21. In view of above position of law, in the light of evidence which has been brought on record from the side of prosecution, it is fairly proved beyond reasonable doubt that it was the accused Ram Singh alias Ramu, who committed rape upon the victim a girl of just 6 years, which offence would fall in the category of extremely heinous offence and therefore the accused appellant has been rightly held guilty under Section 376 IPC and has been punished with appropriate punishment of 10 years rigorous imprisonment along with fine of Rs. 4000 and in default of payment six-month additional rigorous imprisonment, which does not appear to be at all on the higher side. The appeal deserves to be dismissed and is accordingly dismissed.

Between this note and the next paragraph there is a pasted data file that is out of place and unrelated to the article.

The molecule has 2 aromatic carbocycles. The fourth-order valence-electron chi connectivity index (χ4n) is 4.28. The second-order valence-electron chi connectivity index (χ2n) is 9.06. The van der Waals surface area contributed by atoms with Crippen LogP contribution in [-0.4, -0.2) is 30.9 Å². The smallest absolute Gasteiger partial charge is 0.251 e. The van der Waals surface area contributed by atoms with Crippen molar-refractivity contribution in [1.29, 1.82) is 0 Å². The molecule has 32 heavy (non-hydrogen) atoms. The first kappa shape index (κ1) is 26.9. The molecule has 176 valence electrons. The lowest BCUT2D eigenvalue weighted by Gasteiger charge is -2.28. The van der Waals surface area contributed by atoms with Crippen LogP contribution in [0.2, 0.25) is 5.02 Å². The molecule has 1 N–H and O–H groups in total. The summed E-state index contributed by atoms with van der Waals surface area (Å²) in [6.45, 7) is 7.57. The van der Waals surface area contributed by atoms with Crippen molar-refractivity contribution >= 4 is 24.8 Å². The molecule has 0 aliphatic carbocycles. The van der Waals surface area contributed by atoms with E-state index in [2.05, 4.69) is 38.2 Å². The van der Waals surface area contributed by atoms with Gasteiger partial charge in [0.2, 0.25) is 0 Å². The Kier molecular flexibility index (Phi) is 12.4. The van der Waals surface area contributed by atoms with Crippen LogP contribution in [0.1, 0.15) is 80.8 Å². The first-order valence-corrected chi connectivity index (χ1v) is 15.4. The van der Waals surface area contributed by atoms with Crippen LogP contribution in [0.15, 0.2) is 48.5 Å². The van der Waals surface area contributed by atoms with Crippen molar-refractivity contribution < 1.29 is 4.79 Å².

22. The office is directed to transmit a copy of this judgment to the court below for information and necessary action.
23. However it may be pointed out that as per report received from Jail Superintendent, Central Jail, Agra dated 22/09/2017 the accused appellant appears to have been released after having served out 10 years punishment and after having deposited an amount of which 4000/- by way of fine on 23/05/2014. In view of this report, this judgment is only of academic interest and nothing else.
24. The learned Amicus Curiae, Ms. Seema Pandey, shall be paid an amount to Rs. 10,000/- for rendering admirable assistance to this court in deciding this jail appeal.